1. Master Plan Content
A good description of the content of an aerodrome Master Plan is provided in the Australian Civil Aviation Safety Authority (CASA) document Rules and Practices for Aerodromes (RPAs), which have now been superseded by the Manual of Standards Part 139. Although the RPAs are superseded, the following description of the contents of an Aerodrome Master Plan remains valid.
The master plan should be written with the needs of the users of the document in mind. Major users would be the aerodrome operator, for the allocation of specific sites for development within the functionally planned areas; Commonwealth, State and local Governments, for input to the master planning process and for integration of the aerodrome and its needs with their own planning and development; local community groups and the public generally, for input to the master planning process and for their own information and the aviation industry, for input to the master planning process and for integration with their own planning.
Care should be taken in the writing of master plans to avoid jargon and a presentation that makes it difficult to be understood by interested non-industry bodies such as environmental or community groups. Supplementary and background material should be included where necessary to make the document more easily understood by lay people.
In broad terms, the text should commence with a statement of the objectives of the master plan; a discussion of the current and future perceived role of the aerodrome, covering local, regional and network aspects; the history of, and constraints on, the existing site, if any; and a discussion of alternative sites leading to selection of the preferred aerodrome site, where appropriate. The text should then pass to issues of past and forecast demand for the various activities and the capacity of the aerodrome site to accommodate this demand. The document should go on to cover the various functional requirements and commercial facilities proposed, and the design and policy considerations applying to each significant group of facilities; and the available options for the provision of these facilities. The rationale for each planning conclusion should be given, together with the consequences involved and the range of alternative options considered in each case. The evaluation of options should be undertaken on the basis of operational, technical, social, environmental, financial and economic criteria. The document should end by describing the adopted master planning concept and its assessed impact on the prevailing physical, biological, social and economic environments”.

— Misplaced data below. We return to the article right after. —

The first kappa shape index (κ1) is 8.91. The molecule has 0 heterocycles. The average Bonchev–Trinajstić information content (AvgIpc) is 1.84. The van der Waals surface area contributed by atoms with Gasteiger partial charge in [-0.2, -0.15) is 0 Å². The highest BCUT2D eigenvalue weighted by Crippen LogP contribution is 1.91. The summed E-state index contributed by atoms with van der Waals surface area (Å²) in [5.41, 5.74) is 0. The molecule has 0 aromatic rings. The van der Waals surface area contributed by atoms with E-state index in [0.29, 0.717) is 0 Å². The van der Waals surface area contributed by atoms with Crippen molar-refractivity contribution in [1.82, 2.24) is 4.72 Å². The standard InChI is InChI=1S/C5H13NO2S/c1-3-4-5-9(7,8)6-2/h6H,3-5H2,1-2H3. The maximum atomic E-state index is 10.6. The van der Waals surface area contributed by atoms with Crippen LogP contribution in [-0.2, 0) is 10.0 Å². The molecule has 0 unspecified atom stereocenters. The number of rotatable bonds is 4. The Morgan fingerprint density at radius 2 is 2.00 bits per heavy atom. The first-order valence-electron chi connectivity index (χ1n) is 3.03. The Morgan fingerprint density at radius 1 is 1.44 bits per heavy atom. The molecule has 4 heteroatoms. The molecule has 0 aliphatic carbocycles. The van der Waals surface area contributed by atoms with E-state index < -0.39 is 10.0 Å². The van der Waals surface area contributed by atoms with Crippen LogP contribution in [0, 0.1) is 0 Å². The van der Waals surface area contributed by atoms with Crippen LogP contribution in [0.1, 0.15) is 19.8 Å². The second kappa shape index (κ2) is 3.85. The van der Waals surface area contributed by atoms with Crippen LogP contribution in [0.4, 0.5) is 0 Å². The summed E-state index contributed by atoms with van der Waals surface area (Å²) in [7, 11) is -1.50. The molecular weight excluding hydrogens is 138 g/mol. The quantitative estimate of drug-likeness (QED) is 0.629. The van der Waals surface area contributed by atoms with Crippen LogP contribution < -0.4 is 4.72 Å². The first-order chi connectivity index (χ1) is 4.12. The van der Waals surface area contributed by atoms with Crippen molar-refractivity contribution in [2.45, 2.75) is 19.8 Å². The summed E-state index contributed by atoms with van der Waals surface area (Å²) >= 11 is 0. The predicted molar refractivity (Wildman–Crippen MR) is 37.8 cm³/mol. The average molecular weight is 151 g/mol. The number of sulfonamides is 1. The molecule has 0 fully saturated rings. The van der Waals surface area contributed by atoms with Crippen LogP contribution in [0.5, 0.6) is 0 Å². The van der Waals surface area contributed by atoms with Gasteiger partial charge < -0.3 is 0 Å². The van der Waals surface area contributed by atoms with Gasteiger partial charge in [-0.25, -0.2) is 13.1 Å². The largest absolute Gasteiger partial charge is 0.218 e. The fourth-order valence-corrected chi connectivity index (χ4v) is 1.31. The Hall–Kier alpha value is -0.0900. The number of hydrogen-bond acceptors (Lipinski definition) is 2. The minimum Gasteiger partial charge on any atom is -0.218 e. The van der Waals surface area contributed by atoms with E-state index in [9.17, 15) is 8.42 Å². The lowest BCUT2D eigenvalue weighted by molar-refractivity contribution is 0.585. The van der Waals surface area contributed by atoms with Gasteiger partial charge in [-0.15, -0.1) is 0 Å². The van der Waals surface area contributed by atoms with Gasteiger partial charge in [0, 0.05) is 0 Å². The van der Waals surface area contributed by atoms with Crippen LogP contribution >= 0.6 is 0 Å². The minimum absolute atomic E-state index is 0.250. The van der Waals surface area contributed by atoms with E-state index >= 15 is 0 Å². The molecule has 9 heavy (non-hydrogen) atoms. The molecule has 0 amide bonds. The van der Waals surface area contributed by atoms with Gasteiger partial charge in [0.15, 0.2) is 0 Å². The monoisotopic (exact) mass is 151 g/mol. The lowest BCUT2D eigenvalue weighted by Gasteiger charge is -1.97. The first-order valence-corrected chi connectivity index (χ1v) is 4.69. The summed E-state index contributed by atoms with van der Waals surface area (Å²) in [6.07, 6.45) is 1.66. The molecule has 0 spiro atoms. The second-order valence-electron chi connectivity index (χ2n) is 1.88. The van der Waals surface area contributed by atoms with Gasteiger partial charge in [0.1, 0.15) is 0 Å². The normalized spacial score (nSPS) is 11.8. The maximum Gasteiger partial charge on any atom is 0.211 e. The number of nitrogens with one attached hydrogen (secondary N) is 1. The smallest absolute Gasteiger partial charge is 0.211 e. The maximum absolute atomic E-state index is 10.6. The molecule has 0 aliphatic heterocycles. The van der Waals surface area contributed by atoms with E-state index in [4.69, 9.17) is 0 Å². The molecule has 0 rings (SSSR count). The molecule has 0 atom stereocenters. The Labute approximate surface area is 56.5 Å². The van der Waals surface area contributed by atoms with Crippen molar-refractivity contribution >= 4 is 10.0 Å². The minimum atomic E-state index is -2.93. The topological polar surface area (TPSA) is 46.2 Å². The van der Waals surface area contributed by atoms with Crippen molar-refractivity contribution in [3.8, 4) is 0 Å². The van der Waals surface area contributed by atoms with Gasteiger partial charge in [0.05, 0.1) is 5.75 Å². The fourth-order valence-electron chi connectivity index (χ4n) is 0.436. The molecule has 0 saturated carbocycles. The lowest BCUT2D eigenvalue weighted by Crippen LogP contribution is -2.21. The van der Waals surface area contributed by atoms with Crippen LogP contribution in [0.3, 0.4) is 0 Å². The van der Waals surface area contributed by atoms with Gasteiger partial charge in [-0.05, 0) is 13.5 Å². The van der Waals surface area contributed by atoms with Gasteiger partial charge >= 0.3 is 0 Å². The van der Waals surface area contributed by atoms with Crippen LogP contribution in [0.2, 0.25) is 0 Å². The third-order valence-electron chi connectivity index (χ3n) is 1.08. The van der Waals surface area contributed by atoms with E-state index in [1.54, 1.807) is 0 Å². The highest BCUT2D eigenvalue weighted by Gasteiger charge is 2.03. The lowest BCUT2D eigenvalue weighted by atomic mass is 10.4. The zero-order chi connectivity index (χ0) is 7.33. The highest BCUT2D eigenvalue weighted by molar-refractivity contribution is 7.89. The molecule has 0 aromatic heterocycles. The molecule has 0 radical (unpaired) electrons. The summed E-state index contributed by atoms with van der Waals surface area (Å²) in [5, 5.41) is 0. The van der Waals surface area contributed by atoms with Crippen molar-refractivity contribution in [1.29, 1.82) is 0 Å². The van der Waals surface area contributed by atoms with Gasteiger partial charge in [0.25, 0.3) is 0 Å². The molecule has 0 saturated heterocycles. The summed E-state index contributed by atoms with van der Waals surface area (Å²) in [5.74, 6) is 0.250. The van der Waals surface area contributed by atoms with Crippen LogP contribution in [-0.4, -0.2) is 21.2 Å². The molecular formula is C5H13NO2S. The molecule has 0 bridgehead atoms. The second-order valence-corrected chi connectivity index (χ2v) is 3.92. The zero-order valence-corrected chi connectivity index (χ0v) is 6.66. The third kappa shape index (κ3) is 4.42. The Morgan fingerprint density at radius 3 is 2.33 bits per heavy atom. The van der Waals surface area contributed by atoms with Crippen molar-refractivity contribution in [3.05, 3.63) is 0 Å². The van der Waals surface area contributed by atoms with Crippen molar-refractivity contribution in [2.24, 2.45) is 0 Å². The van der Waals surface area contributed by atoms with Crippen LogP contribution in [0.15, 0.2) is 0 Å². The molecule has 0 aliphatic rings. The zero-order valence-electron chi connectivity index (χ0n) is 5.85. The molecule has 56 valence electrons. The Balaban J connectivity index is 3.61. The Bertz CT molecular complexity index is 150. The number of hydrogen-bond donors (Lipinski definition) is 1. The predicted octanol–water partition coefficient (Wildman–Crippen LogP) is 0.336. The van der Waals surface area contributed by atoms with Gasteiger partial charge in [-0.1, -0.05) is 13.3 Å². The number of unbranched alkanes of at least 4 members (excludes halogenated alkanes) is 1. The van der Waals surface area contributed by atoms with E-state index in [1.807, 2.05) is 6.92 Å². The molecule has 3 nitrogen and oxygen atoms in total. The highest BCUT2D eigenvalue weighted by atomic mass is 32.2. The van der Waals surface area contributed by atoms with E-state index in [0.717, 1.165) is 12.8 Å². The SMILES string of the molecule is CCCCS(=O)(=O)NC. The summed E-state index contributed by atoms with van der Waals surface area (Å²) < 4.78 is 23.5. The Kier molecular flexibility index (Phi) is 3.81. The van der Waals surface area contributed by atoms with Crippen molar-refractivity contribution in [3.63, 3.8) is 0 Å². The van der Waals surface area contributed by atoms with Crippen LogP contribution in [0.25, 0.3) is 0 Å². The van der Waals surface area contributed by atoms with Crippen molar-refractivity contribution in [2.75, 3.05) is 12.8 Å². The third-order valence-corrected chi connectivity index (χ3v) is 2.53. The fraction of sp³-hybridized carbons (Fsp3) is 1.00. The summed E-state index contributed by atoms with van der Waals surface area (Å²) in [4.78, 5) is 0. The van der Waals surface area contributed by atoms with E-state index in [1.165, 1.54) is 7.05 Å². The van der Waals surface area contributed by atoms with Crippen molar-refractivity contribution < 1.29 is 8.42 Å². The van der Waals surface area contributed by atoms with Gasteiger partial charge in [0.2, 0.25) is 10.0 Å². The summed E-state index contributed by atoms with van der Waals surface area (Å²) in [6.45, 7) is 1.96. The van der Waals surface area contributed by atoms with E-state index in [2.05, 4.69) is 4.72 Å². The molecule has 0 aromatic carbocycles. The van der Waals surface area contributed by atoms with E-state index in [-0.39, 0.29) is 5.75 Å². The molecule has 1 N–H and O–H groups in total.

A typical Table of Contents for an aerodrome Master Plan and key considerations for each chapter is provided below. It should, however, be noted that each aerodrome will have particular circumstances that may require more emphasis on some items and less on others and not
all items listed may necessarily be considered in all aerodrome master planning studies.
The introduction sets out the goals and objectives for the particular study and should contain background information relevant to the study such as airport location, review of relevant previous studies (if any), relevant issues to be considered in the preparation of the study, consultation program, etc.
Usually a master plan is to be prepared for an existing airport. This being the case, there will have been significant investments made in current facilities at the airport, most of which would be suitable for on-going use, with either extensions or renovations to ensure their continued suitability. Thus, an inventory of existing airport infrastructure and facilities should be prepared, including a drawing that depicts the current airport layout.
Constraints that would be imposed on future development should be identified. These could be either, or a combination of, physical or environmental...
Please join StudyMode to read the full document